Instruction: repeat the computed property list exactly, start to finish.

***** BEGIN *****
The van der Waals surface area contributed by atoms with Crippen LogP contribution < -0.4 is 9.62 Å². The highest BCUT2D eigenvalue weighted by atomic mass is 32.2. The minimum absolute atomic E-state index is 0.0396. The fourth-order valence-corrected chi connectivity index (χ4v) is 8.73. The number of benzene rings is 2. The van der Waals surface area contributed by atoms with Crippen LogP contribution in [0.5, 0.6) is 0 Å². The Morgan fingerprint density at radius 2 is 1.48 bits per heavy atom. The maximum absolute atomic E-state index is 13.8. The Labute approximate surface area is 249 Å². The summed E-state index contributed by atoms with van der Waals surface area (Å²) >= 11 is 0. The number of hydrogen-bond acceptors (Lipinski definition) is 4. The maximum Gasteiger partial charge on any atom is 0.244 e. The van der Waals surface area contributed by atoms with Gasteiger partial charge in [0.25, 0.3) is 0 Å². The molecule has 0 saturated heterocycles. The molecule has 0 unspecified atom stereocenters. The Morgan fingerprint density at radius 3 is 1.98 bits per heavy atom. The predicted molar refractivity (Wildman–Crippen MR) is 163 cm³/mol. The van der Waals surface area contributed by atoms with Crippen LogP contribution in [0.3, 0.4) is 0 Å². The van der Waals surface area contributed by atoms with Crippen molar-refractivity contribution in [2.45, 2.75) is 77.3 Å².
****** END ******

The van der Waals surface area contributed by atoms with Crippen LogP contribution < -0.4 is 9.62 Å². The highest BCUT2D eigenvalue weighted by atomic mass is 32.2. The minimum absolute atomic E-state index is 0.0396. The fourth-order valence-corrected chi connectivity index (χ4v) is 8.73. The number of benzene rings is 2. The van der Waals surface area contributed by atoms with Crippen LogP contribution in [0.5, 0.6) is 0 Å². The Morgan fingerprint density at radius 2 is 1.48 bits per heavy atom. The maximum absolute atomic E-state index is 13.8. The Labute approximate surface area is 249 Å². The summed E-state index contributed by atoms with van der Waals surface area (Å²) >= 11 is 0. The number of hydrogen-bond acceptors (Lipinski definition) is 4. The maximum Gasteiger partial charge on any atom is 0.244 e. The van der Waals surface area contributed by atoms with Gasteiger partial charge in [0.25, 0.3) is 0 Å². The molecule has 0 saturated heterocycles. The molecule has 0 unspecified atom stereocenters. The Morgan fingerprint density at radius 3 is 1.98 bits per heavy atom. The predicted molar refractivity (Wildman–Crippen MR) is 163 cm³/mol. The van der Waals surface area contributed by atoms with Crippen LogP contribution in [0.3, 0.4) is 0 Å². The van der Waals surface area contributed by atoms with Crippen molar-refractivity contribution in [2.45, 2.75) is 77.3 Å².